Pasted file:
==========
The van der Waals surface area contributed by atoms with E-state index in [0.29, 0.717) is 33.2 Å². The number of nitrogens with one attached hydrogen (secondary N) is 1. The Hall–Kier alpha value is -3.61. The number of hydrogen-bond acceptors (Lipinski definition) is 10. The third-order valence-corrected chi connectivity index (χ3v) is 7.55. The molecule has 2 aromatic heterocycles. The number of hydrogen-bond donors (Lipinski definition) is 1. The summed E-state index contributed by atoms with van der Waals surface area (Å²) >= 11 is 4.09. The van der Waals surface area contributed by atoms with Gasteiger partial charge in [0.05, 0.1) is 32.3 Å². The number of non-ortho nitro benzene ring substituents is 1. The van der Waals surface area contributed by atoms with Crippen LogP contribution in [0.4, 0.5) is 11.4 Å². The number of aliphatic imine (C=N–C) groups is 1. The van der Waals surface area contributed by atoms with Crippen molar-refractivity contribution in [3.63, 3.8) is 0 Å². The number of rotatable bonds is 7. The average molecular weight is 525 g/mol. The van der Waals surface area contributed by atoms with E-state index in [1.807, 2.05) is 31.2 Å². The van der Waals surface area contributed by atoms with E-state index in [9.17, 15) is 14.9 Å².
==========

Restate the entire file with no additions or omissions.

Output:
The van der Waals surface area contributed by atoms with E-state index in [0.29, 0.717) is 33.2 Å². The number of nitrogens with one attached hydrogen (secondary N) is 1. The Hall–Kier alpha value is -3.61. The number of hydrogen-bond acceptors (Lipinski definition) is 10. The third-order valence-corrected chi connectivity index (χ3v) is 7.55. The molecule has 2 aromatic heterocycles. The number of hydrogen-bond donors (Lipinski definition) is 1. The summed E-state index contributed by atoms with van der Waals surface area (Å²) >= 11 is 4.09. The van der Waals surface area contributed by atoms with Gasteiger partial charge in [0.05, 0.1) is 32.3 Å². The number of non-ortho nitro benzene ring substituents is 1. The van der Waals surface area contributed by atoms with Crippen LogP contribution in [0.4, 0.5) is 11.4 Å². The number of aliphatic imine (C=N–C) groups is 1. The van der Waals surface area contributed by atoms with Crippen molar-refractivity contribution in [3.63, 3.8) is 0 Å². The number of rotatable bonds is 7. The average molecular weight is 525 g/mol. The van der Waals surface area contributed by atoms with E-state index in [1.807, 2.05) is 31.2 Å². The van der Waals surface area contributed by atoms with E-state index in [9.17, 15) is 14.9 Å².